Customer behavior is a strange science. From the first introduction to the game, often because of seeing a little capsule image on Steam or a video on YouTube... up to actually buying the game, there are a lot of factors to consider: the game's price, trailer quality, the game's description, review count and rating and so on. One of these factors is how the community hub looks like, something I personally often check to get a game's "temperature". Having a community hub full with artwork done by fans, screenshots, videos and a bunch of guides introducing new players as well as exciting comments on the developer's last announcement puts the whole game into another perspective, much in contrast to the community wastelands you often see when games of non-established indie developers get released.

In short: contribute to your favorite game's community hub on Steam (artworks, screenshots, videos, guides, forum posts).

Creating Fan Localizations

During development, it doesn't make much sense to keep the game's localization into other languages up-to-date, especially for a solo developer or small team. But even for fully released games, it's just not financial feasible to localize the game into certain languages. From personal experience, the cost for a localization is often higher than the expected revenue. Depending on the game and its modding capabilities, players interested in introducing the game to a non-English speaking audience often can use modding capabilities to help themselves out. Don't get me wrong: don't offer free localization services to game developers because this work should be paid like every other work, but if you are into writing an unofficial fan localization for a game you want to support, it's a really nice way for helping indie developers out.

In short: create a fan localization of your favorite game.

Being nice

A nice and friendly comment is incredible motivating for indie developers, especially when they feel like they are struggling to make progress or have an exhausting release behind them. A release of a game (or anything else) often feels like throwing your darling into the void and hearing a nod of appreciation back is often a sign that it was worth it for at least one other human. Often, all we have are abstract download numbers where we don't know if it actually got played and was enjoyed.

In short: nice comments and mails are super motivating.


How you shouldn't help

Writing Reviews for Friends/Colleagues

If you got a key for free or somehow got into a friendly relationship with the indie developer through your support, because you've made videos about his game, supported him on Patreon or similar, please state it whenever you make a review or when you are sharing the game in other communities. Others should be able to judge where the reviewer is coming from. If you are a close friend or game development colleague, just don't do it.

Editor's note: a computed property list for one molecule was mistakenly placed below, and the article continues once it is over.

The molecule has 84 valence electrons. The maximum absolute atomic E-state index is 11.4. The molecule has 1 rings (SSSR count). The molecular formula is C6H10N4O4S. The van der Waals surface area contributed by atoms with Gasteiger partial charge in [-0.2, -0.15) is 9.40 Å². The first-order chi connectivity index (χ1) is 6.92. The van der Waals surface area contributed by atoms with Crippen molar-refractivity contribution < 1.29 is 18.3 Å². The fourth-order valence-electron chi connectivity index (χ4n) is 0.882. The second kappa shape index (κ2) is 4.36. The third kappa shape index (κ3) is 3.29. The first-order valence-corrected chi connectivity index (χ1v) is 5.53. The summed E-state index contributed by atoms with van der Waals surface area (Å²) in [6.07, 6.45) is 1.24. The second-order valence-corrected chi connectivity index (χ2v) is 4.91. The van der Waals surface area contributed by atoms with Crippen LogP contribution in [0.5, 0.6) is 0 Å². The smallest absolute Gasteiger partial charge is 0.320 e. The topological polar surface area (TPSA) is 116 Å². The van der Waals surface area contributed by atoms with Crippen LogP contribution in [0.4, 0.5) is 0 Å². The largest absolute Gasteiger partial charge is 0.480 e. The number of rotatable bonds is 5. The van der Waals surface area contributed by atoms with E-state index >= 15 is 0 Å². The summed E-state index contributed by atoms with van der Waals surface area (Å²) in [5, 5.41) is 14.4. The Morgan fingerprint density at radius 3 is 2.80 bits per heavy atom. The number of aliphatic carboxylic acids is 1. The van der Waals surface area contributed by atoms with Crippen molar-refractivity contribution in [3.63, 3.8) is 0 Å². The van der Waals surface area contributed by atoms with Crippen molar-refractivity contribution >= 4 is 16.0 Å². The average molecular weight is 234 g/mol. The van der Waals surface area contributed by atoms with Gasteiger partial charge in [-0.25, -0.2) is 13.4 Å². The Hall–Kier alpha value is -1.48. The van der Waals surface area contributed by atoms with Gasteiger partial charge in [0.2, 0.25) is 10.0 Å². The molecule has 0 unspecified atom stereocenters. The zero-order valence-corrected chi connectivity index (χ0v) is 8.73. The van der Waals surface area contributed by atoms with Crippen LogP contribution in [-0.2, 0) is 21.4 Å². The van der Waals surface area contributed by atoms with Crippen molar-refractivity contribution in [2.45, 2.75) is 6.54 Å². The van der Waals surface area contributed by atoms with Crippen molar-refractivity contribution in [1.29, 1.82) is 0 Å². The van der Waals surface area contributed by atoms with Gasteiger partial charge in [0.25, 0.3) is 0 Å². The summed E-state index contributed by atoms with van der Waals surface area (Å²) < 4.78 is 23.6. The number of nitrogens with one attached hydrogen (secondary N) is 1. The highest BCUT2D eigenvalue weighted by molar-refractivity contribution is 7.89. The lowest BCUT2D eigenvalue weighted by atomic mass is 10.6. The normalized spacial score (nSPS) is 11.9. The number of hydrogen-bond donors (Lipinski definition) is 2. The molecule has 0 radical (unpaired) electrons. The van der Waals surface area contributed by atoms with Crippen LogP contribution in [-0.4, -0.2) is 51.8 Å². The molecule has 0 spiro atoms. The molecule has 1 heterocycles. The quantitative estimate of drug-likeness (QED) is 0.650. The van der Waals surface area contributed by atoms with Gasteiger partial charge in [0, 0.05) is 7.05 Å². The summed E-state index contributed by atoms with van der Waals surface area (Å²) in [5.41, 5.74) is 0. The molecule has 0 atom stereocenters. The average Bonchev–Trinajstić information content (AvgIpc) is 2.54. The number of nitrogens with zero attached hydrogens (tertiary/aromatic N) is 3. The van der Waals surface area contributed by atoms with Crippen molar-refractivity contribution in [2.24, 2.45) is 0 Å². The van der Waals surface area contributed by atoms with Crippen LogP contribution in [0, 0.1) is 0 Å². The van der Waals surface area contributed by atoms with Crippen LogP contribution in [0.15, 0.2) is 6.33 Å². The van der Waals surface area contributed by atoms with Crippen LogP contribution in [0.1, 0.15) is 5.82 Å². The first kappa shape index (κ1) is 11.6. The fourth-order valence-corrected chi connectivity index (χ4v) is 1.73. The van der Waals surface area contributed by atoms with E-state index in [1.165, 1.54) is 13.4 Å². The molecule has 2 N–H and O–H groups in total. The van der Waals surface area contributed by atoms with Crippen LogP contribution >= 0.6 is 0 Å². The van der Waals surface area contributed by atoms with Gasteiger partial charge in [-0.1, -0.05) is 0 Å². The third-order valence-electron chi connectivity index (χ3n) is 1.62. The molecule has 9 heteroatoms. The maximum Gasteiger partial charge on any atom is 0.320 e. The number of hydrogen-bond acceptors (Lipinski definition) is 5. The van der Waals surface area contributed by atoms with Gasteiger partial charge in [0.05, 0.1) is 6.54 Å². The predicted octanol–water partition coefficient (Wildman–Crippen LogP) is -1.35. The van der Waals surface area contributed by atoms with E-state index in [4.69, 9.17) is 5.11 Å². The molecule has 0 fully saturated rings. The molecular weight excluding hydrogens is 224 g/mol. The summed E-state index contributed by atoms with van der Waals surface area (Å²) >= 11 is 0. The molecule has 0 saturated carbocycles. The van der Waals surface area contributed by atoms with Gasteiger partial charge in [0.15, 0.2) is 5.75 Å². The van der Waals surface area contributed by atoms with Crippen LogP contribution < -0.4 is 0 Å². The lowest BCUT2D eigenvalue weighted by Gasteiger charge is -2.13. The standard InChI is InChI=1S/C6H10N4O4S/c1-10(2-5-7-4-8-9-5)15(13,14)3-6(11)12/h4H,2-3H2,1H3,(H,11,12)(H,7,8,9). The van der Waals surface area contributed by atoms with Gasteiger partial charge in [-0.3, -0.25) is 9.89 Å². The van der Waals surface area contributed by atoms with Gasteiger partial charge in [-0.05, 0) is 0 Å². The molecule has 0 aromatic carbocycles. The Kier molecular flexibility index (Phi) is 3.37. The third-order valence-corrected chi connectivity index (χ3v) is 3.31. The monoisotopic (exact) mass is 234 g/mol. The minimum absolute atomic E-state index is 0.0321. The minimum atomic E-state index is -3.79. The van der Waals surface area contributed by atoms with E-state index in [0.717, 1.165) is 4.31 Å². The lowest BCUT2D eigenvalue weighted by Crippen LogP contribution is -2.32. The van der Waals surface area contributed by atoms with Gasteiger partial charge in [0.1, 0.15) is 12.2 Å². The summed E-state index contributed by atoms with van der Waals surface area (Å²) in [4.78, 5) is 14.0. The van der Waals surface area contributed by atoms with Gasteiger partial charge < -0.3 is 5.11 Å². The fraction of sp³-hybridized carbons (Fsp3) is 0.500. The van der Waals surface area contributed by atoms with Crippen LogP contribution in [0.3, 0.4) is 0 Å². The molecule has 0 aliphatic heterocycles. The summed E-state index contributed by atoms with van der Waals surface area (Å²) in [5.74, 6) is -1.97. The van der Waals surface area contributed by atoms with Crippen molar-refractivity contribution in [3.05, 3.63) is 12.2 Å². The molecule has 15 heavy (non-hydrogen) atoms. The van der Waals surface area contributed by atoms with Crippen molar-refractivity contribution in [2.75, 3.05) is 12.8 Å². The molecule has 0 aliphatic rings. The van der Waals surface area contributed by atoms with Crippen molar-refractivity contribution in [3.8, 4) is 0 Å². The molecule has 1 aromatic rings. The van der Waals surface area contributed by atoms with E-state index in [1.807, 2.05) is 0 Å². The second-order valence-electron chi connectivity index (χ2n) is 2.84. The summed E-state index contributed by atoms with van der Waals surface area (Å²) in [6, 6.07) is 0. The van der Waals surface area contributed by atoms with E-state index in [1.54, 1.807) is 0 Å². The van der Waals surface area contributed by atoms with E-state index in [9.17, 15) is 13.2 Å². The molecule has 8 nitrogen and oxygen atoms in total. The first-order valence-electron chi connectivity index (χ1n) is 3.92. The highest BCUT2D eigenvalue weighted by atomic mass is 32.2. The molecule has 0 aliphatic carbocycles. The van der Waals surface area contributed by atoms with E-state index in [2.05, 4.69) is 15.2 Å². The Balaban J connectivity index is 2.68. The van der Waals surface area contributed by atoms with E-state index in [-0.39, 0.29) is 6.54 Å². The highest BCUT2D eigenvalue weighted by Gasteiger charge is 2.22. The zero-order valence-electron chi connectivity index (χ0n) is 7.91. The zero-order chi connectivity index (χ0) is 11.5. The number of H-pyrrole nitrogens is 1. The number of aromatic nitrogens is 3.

In short: disclose ties to the developer when sharing the game or posting a review.

Fighting Critics in Communities

Sometimes there are trolls, sometimes there are people genuinely not liking the game, the developer or both. It's fine and there is nothing more damaging than escalating discussions in a game's official forums. Even if you are right in defending the game, it just sheds a bad light on the community as a whole. Discussions about a topic can get heated sometimes, but as long as it's not a troll, everyone should be welcomed. For the troll, there is a report function you can use instead. Developers with some sort of community strategy always try to de-escalate an issue by posting an apology followed by possible solutions or ignoring the post altogether, when it looks like someone just has to vent his anger. Counter-arguing turns up the heat and is therefore counterproductive.

In short: don't go into fights in the game's official channels, like in the Steam forums.

Re-Uploading Free or Public Files

It's sometimes meant nicely as a way of spreading the free pre-alpha, demo (etc.) to even more people, but these additional uploads often turn out outdated very quick and may leave a bad impression caused by already fixed bugs. As long as the developer distributes the game through his channels, please link to these instead.

In short: don't re-upload the (free) game somewhere else.


So! Thanks for reading and I hope I either provided you with some measures to help your favorite indie developers or, in case you are one of them, a bunch of tools to give to players asking how they can help.

Questions, feedback? Did I forget something? You can find me on Twitter as @StevenColling or write a mail to info@stevencolling.com.

I'm going to write these bigger blog posts once a week. The previous one was called "Indie Developers as Consumers, not Providers" and is a piece about what might happen on Steam in the near future.

Best regards,
Steven